I have 4000 data records of survival data and 100 potential predictors/variables. My aim is to obtain the most important variables describing this data. Since complete data records are needed I excluded
- all variables with more than 20% of missing values
- all Variables with high VIF values (>10) to avoid collinearity
- all variables that did not converge in a single Cox-analysis
Variables that did not correspond to the proportional hazard criterion, I tried to transform into a more normally distributed form, since I was told that in this way it is more likely the prop. hazard criterion is fulfilled. As you can see in the table further down, the model includes a variable log(F), which is such a transformed variable. After the transformation my checking function cox.zph did not "complain" about this variable anymore.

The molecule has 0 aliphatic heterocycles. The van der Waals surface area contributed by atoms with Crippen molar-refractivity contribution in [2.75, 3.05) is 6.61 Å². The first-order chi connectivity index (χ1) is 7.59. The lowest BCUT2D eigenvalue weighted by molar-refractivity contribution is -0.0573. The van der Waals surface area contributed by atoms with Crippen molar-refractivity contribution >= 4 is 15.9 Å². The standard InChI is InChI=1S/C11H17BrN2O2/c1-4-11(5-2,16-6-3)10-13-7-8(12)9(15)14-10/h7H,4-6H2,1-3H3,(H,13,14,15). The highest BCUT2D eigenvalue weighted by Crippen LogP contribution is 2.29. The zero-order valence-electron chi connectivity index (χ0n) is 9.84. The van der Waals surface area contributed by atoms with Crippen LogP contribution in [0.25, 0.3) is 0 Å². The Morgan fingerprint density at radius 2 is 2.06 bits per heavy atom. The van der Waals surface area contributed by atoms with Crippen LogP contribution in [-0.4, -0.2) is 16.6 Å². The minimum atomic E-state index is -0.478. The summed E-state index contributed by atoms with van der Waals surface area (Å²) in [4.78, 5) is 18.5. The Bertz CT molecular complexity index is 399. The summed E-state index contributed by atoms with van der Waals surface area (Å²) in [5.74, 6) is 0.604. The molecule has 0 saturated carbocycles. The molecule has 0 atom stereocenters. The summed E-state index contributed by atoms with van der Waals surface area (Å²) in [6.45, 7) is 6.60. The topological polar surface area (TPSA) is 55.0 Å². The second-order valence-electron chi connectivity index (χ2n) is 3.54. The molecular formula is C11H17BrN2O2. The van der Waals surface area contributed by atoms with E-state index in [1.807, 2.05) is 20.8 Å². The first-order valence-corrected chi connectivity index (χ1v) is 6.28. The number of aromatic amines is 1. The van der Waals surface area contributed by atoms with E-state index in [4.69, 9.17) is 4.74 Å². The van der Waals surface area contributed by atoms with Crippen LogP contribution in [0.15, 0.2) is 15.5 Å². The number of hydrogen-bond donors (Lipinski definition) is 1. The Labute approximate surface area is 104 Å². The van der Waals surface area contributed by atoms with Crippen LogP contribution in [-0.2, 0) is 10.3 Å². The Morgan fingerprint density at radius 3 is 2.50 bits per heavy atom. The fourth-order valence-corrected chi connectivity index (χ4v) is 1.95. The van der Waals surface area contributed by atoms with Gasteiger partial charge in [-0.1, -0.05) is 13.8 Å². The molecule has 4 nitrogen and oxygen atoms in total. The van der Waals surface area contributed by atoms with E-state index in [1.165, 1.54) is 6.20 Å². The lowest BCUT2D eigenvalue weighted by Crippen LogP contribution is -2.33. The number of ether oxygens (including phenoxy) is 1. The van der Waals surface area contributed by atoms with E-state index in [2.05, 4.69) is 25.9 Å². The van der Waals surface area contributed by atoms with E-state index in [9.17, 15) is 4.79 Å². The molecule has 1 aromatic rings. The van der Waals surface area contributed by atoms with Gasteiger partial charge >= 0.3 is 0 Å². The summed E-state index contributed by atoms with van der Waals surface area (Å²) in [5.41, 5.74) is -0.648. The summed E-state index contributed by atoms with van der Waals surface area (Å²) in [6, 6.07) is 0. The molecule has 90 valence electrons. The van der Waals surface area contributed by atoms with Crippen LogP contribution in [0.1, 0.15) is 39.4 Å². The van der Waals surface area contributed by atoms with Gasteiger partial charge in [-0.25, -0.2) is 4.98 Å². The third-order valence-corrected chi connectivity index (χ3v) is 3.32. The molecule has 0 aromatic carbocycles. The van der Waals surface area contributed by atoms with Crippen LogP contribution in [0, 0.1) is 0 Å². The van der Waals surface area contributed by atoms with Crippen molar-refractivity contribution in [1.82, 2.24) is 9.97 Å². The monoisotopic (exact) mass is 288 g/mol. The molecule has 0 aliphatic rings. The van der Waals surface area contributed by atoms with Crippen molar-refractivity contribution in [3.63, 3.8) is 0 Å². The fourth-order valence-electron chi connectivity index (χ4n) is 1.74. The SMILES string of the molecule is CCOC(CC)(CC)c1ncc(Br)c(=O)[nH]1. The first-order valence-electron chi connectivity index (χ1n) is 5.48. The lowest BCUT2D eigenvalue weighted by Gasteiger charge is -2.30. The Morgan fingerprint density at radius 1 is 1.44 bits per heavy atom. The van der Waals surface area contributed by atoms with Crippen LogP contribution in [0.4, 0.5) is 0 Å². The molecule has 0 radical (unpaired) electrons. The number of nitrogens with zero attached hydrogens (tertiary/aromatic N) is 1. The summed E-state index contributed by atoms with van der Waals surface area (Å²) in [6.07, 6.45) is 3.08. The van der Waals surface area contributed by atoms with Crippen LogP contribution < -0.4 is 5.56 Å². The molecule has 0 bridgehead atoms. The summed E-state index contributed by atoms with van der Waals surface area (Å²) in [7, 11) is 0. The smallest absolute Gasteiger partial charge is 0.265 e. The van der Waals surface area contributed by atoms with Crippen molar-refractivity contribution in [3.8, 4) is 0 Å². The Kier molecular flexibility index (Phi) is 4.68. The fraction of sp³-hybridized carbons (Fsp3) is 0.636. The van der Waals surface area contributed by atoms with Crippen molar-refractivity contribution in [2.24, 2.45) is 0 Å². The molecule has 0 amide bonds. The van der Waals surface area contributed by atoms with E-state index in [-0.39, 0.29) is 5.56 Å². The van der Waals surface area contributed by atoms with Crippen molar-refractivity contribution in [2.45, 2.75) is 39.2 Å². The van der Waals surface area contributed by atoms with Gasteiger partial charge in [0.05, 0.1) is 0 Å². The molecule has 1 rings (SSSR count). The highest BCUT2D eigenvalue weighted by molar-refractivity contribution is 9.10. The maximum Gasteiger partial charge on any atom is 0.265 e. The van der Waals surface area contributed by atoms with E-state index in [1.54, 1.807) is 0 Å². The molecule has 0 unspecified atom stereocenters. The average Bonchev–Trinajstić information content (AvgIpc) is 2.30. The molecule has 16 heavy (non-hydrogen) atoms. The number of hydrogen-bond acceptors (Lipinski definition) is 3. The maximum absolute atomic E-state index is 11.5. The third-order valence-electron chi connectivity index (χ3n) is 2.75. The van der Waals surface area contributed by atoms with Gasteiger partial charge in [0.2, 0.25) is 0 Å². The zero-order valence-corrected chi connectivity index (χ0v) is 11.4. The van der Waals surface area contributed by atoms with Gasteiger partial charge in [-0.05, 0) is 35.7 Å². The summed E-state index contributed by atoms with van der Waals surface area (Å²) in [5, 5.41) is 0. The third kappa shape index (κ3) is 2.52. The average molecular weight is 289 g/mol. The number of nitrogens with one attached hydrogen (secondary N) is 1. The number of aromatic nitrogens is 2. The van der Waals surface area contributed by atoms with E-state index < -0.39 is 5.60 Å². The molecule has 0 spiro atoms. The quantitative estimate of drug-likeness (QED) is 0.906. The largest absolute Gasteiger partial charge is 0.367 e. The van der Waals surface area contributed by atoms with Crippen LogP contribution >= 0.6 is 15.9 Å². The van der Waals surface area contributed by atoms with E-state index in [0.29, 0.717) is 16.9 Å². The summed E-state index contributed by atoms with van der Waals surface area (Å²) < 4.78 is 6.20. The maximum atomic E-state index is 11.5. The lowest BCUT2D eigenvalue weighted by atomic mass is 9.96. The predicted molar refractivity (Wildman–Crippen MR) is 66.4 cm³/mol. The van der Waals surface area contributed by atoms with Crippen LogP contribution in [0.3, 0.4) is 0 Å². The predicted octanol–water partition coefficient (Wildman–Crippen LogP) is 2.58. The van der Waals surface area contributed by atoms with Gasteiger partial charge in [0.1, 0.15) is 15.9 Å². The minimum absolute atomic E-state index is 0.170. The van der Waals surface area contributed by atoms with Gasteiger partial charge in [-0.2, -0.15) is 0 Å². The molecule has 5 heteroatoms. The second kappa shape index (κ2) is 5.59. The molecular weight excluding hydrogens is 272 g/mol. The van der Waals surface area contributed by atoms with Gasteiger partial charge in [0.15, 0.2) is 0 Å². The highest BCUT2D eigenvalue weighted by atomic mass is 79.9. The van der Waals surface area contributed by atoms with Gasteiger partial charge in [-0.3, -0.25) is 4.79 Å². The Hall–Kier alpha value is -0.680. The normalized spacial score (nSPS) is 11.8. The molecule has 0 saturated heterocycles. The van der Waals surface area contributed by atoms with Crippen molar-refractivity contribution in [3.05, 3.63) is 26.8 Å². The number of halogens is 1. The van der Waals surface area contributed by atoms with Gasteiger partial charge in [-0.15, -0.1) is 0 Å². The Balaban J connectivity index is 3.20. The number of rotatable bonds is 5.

To reduce the number of Variables from the remaining 70 to the most important ones, I applied stepwise BIC selection for my cox regression using coxph. As can be seen below the variables E and log(F) are highly significant, but especially the variable E has a very large confidence interval making me wonder how such a variable can be still significant for the model.
I was made aware of the fact that the stepwise selection I performed might have had a negative effect on the confidence intervals, although I am not sure how the relation here is, since I could have had selected these 6 variables from the very beginning.
I am trying my best to understand the mathematical foundations of proper model construction, but now I am stuck.
What would be a proper strategy to melt down the 70 variables to the most important ones for/in the final cox model?
I read that variable selection is always problematic, but I cannot run a full model (with all variables) due to missing values and me fearing overfitting.
I hope I was able to formulate my problem in an understandable way and am thankful for any advice.
Thanks in advance! Mark